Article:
Product Details Supplier Info More products

Schaeffler’s new range of FAG wheel bearings is compact and light and offers mounting via a self-centring, axial spur gear teeth design.

This latest design of wheel bearing is not only 10 per cent lighter than previous versions but it is also more compact, more precise and provides simplified mounting.

The range of FAG wheel bearings, which was first developed as a concept in 2004, has now moved into series production, with BMW already utilising the wheel bearings on its new X1 model.

A reduction in weight of 10 per cent typically amounts to an overall weight reduction of around 1kg for a four-wheel vehicle.

The FAG wheel bearing has a spur gear teeth design, in which the wheel bearing and axle journal are connected axially rather than radially.

This has resulted in a bearing module that can be mounted clearance free.

As a result, driving characteristics are improved and automotive manufacturers benefit from a simple mounting process and the associated cost reductions.

Previously, the gear teeth of the axle journal of the input shaft were pushed axially into the wheel bearing.

Here, the drive torque was transferred via longitudinal gear teeth.

This mounting method is said to have a number of disadvantages.

The relatively solid, heavy component requires a certain amount of clearance to facilitate mounting.

Loads that occur during vehicle operation can result in the assembly becoming loose, leading to loss of comfort and higher noise levels, as well as the possible failure of the bearing.

Up to now, the solution has been to reduce the radial clearance to zero in the design phase.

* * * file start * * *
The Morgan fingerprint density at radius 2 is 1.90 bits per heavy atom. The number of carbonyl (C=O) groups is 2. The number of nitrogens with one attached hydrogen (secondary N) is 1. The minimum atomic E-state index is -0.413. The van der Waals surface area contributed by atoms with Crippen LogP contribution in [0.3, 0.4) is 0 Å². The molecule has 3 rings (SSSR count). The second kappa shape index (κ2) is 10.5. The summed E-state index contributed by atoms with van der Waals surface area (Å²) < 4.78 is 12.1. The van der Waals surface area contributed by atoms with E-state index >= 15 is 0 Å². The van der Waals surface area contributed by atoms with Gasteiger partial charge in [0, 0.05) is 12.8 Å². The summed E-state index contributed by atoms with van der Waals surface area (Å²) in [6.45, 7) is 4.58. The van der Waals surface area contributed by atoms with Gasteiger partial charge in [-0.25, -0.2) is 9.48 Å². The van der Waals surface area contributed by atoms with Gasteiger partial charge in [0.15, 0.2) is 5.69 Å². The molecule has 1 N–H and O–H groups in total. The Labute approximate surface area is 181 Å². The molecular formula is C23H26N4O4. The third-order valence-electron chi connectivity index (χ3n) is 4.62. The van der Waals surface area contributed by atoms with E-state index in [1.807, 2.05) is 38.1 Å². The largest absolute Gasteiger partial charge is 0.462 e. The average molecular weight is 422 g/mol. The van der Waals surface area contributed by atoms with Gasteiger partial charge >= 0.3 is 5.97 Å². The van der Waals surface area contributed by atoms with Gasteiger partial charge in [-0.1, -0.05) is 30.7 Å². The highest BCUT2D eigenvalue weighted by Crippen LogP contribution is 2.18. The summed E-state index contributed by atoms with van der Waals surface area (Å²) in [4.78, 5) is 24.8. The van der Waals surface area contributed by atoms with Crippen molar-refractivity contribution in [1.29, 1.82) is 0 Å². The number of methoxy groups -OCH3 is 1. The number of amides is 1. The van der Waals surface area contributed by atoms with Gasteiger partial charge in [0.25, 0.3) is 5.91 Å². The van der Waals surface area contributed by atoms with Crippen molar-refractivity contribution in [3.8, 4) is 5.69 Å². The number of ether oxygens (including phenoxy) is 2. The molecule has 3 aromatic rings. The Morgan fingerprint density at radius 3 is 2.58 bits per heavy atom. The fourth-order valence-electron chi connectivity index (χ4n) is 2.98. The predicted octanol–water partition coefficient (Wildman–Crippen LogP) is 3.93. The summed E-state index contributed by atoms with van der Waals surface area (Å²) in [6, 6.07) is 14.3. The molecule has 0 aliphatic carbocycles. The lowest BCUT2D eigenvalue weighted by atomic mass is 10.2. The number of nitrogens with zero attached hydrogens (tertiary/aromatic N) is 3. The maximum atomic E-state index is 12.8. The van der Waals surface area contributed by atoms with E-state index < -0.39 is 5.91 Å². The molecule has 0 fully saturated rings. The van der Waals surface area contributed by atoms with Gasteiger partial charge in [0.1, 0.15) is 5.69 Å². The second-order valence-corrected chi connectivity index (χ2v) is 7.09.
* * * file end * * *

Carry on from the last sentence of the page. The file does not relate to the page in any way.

However, this requires the use of complex, costly mounting technology.

The new FAG wheel bearing with spur gear teeth is better equipped to deal with the loads that occur during vehicle operation, according to the company.

The spur gear teeth ensure positive connection between the wheel bearing carrier and the input shaft, simplifying mounting.

The self-centring axial gear teeth are placed on the axle journal and are fixed in place using a central screw.

Unlike radial gear teeth, this mounting procedure does not require significant force.

The bearing remains clearance free but securely held in place during vehicle operation.

Having four lighter wheel bearings on the vehicle reduces the unsprung masses, thus improving the driving characteristics and contributing to a reduction in CO2 emissions.

Schaeffler claims that, although the idea of using spur gear teeth in wheel bearings is not totally new, manufacturing these in an economical way is.

The economical production of the FAG wheel bearing was made possible by the use of an orbitally formed shoulder as the carrier of the gear teeth.

The spur gear teeth are applied onto the orbitally formed shoulder by high-precision cold forming.

The company has developed a solution for the manufacture of this complex component that enables volume production.

Schaeffler expects this to replace conventional radial gear teeth.

View full profile